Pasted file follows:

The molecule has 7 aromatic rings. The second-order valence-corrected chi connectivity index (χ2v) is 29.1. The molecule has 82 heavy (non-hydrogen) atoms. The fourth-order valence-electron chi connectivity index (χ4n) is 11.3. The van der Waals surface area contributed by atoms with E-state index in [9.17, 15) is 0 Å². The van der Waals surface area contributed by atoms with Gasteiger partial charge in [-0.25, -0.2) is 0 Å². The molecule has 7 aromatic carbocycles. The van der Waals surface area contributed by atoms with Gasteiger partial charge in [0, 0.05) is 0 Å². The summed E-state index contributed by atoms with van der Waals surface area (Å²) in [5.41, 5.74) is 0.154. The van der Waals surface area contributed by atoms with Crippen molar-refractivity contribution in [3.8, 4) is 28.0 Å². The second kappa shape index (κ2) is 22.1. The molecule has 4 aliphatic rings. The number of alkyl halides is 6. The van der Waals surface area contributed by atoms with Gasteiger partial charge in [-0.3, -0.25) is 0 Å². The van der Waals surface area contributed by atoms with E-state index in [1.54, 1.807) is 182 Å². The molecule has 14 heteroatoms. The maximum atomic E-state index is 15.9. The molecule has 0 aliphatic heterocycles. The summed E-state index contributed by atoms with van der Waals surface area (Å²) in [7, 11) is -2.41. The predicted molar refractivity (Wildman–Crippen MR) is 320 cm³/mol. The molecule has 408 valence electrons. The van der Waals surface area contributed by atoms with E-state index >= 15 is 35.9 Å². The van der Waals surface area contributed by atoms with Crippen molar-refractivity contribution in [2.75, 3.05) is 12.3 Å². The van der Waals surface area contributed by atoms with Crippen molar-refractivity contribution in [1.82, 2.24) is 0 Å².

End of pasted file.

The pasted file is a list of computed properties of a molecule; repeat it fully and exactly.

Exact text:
The molecule has 7 aromatic rings. The second-order valence-corrected chi connectivity index (χ2v) is 29.1. The molecule has 82 heavy (non-hydrogen) atoms. The fourth-order valence-electron chi connectivity index (χ4n) is 11.3. The van der Waals surface area contributed by atoms with E-state index in [9.17, 15) is 0 Å². The van der Waals surface area contributed by atoms with Gasteiger partial charge in [-0.25, -0.2) is 0 Å². The molecule has 7 aromatic carbocycles. The van der Waals surface area contributed by atoms with Gasteiger partial charge in [0, 0.05) is 0 Å². The summed E-state index contributed by atoms with van der Waals surface area (Å²) in [5.41, 5.74) is 0.154. The van der Waals surface area contributed by atoms with Crippen molar-refractivity contribution in [3.8, 4) is 28.0 Å². The second kappa shape index (κ2) is 22.1. The molecule has 4 aliphatic rings. The number of alkyl halides is 6. The van der Waals surface area contributed by atoms with Gasteiger partial charge in [-0.3, -0.25) is 0 Å². The van der Waals surface area contributed by atoms with E-state index in [1.54, 1.807) is 182 Å². The molecule has 14 heteroatoms. The maximum atomic E-state index is 15.9. The molecule has 0 aliphatic heterocycles. The summed E-state index contributed by atoms with van der Waals surface area (Å²) in [7, 11) is -2.41. The predicted molar refractivity (Wildman–Crippen MR) is 320 cm³/mol. The molecule has 408 valence electrons. The van der Waals surface area contributed by atoms with E-state index >= 15 is 35.9 Å². The van der Waals surface area contributed by atoms with Crippen molar-refractivity contribution in [2.75, 3.05) is 12.3 Å². The van der Waals surface area contributed by atoms with Crippen molar-refractivity contribution in [1.82, 2.24) is 0 Å².